I helped Brett with a daddy-daughter dance last weekend at the elementary school I used to attend. Well, it wasn't an elementary school when I went there in 7th and 8th grades, but it is now. There were about 150 little girls in attendance, all dolled up, some probably wearing make-up and high-heels (in public) for the first time. Their daddies squired them proudly, if not somewhat abashedly, around the small, dingy gym which had been decorated with a Hollywood/Oscar theme.
The majority of the girls looked to be about 8 - 10 years old. And because "hanging out with daddy" is not sufficient entertainment for more than about 3 minutes for a 10-year-old girl, Brett played games with the group and even taught a few dances.
I helped wrangle the kids during the games to make sure the younger ones didn't get trampled and also helped demonstrate the such sophisticated dance moves as "Macarena" and "Chicken Dance." (Neither of which I can do very well, by the way.)
Kids this age are especially malleable. They enthusiastically try anything the DJ suggests. "Ok! This is a really great new dance step! Everyone stand on one foot, stick your tongue out, and then hop over and lick the wall! Great! You're doing it and you look AWESOME!" And with any crowd, (even those who might think twice about licking the wall), it's so very important for the DJ to look like he's having a good time. It adds to the energy and excitement of the party.
I try follow this rule of thumb, even though I'm only the behind-the-scenes helper of the super-cool DJ. I rarely like to get out on the floor and full-on dance (mostly because I look a lot like Elaine from Seinfeld when I do), but I'll move a little bit to the beat of the music or snap my fingers to keep me from looking like a bump on a log. I don't think anyone notices, and that's the point. It's much more conspicuous to be sitting behind the DJ table, stiff as a poker with my hands folded in my lap.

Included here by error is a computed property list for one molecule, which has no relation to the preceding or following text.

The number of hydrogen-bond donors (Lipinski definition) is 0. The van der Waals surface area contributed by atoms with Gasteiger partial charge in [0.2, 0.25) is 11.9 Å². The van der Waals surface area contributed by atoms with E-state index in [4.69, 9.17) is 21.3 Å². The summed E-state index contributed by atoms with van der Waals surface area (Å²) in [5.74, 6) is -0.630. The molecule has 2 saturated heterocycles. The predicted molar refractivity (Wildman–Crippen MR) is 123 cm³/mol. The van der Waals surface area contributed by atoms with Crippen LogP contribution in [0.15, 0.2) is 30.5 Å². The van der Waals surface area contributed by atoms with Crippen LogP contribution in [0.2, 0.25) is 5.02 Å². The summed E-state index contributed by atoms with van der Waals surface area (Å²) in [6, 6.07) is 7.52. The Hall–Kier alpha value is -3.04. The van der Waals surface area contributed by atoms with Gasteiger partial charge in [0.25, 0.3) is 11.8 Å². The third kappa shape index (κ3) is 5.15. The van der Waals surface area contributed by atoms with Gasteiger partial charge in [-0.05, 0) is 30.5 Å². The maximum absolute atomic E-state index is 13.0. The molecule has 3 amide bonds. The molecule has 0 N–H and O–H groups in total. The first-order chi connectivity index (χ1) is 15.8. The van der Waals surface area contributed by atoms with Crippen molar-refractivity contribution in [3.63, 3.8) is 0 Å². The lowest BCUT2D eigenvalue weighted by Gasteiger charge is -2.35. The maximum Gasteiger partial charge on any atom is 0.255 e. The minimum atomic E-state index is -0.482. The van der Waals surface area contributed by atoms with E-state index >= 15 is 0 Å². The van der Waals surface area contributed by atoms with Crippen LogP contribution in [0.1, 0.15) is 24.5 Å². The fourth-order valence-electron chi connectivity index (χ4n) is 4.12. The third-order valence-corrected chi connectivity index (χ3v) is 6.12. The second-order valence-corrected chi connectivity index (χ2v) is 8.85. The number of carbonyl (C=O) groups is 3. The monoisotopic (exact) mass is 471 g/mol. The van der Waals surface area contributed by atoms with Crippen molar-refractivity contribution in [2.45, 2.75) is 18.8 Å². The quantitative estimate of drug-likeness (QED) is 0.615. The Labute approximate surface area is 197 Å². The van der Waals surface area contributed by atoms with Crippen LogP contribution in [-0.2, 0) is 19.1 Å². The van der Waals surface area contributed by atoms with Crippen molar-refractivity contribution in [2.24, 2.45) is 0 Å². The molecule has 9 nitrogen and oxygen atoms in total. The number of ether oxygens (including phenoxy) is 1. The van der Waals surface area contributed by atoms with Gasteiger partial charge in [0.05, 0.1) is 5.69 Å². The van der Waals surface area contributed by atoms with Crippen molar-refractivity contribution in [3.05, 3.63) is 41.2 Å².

So, last weekend, between the YMCA and the Hokey-Pokey, the girls and their daddies were dancing (and by "dancing" I mean frantically jumping up and down in one spot) to a popular hip-hop song with a heavy bass line. I was standing at the booth, putting CDs away, just swaying a little bit back and forth and occasionally snapping my fingers.
At every school dance, there are kids who want the DJ to notice them. They dance very conspicuously as close to the DJ booth as they can get. Sometimes they are hoping for prizes. Sometimes they just want the coolest person in the room (the DJ) to notice them and maybe give 'em a shout out. This dance was no exception. There was a line of little girls dancing as close to the table as they could, every now and again sneaking a peak to see if Brett was noticing them.
They had been there all night and I had pretty much stopped paying attention to them. Until I noticed that they weren't dancing by frantically jumping up and down in one spot like all the other girls. They were just swaying a little bit back and forth and occasionally snapping their fingers.
I strained to see across the dark dance floor what exactly they were doing. Were they too tired to dance like the others? Were they not having a good time anymore? Did they not like the song?
Then I realized. This whole line of little girls were watching me. They were doing exactly what I was doing. When I snapped, they snapped. When I bobbed my head, all ten of their little heads bobbed, too. If I stepped to the left, they followed. (Some were quicker-steppers than others, though, and someone in the middle ended up getting trampled.) When I pumped my fist up in the air and shouted "Snap yo' fingahz!" in time with the music, well, they tried.
I was the coolest person in the room. I was the one these girls, who wanted so desperately to be noticed, wanted to be like. I had The Moves. All of them. And they were eating it up with a spoon.
I wonder if they went home that night and said, "I want to be the wife of a DJ when I grow up." Because that frumpy, thirty-something, jiggly-armed, no-rhythm lady out there, she was working it. Yeah baby, she was working it.